Date: Thursday August 15, 2019
Source: Jim Bailey, WSF Editor
Target Species: Rainbow trout
Weather: Sunny, passing clouds
Temperature: 30 degrees Celsius
Fishing for rainbow trout on the Columbia River has been up and down much like the river and weather the past month.
Fluctuating water levels has affected the fishing on the Columbia, putting the rainbows off for a few days, while unseasonably cooler weather has also contributed.
A few outings the past two weeks was met with very little action, and few fish rising, but on Wednesday, Aug. 15, the action picked up. I went out to one of my favourite spots near Rock Island, between 6 and 8:30 p.m. My first cast with a caddisfly pattern was immediately hit by a hefty rainbow, but it came unbuttoned after a powerful run to the tailout.
A few casts later, the fly settled on the surface and just as it slipped under another rainbow slammed the fly hard and went on a torrid run. After a hard fight, I landed and released a pretty 20-inch doe. I managed to land three more between 14-18 inches and missed a couple others on the dry fly.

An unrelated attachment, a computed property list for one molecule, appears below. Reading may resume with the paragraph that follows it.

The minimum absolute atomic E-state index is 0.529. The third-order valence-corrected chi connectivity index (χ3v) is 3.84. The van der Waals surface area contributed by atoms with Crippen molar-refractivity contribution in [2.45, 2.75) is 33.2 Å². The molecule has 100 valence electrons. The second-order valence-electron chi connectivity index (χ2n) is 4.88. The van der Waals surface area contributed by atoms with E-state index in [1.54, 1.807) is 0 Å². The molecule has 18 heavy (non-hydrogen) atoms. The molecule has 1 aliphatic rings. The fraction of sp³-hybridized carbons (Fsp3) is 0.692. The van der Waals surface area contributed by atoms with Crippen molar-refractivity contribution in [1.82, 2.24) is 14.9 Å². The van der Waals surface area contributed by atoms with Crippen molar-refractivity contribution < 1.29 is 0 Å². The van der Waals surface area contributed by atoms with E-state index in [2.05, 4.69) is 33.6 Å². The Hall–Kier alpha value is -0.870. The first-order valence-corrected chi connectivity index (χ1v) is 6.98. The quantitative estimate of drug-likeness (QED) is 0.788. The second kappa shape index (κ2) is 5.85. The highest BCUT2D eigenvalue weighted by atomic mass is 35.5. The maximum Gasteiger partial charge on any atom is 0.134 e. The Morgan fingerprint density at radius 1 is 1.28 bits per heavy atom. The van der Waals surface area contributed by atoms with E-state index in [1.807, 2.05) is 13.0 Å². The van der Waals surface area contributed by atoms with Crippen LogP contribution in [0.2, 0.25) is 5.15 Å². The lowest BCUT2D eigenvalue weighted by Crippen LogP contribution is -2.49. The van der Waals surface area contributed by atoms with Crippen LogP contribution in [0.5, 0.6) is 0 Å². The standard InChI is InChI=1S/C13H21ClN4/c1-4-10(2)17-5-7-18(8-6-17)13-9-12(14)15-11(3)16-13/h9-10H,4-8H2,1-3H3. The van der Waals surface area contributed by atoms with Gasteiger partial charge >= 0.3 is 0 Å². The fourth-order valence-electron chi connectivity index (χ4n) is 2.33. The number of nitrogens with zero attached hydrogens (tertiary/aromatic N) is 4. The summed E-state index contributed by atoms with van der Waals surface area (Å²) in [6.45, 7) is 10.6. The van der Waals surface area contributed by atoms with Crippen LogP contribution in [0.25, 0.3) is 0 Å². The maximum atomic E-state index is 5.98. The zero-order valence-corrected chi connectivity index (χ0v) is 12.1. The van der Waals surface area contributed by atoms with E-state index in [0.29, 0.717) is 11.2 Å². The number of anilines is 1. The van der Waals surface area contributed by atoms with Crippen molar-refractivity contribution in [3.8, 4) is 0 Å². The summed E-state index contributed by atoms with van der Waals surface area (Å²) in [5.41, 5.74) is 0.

The caddis hatch is starting to wind down, but the hoppers are out in droves now. Try tying on a Joe’s Hopper, stimulator or similar pattern to imitate the large terrestrial.
As expected, walleye and kokanee fishing has been exceptional. Anglers have had good luck bottom bouncing for walleye north of Castlegar below the Hugh Keenleyside Dam and catching their limits of kokanee on the Arrow Lake.
For kokanee, the go-to gear includes ford fenders, willow leafs, and flashers and/or dodgers with a wedding ring and a bit of worm or maggot.
Some big walleye have been coming out of the Columbia, with anglers boating fish up to 10-pounds. Bottom bouncing or using jigs tipped with worms is the tried and true method for catching large walleye, but fly fishers also have had success with a sink line or sink tip and a woolly bugger or streamer pattern.
August and September are usually good months for anglers targeting all species of fish on the Columbia River and Arrow Lake. The cooler weather and the kokanee spawn bring large bull trout and rainbows into the mix on Arrow Lake, and expect the fall fishing for walleye and rainbow to get even better on the Columbia.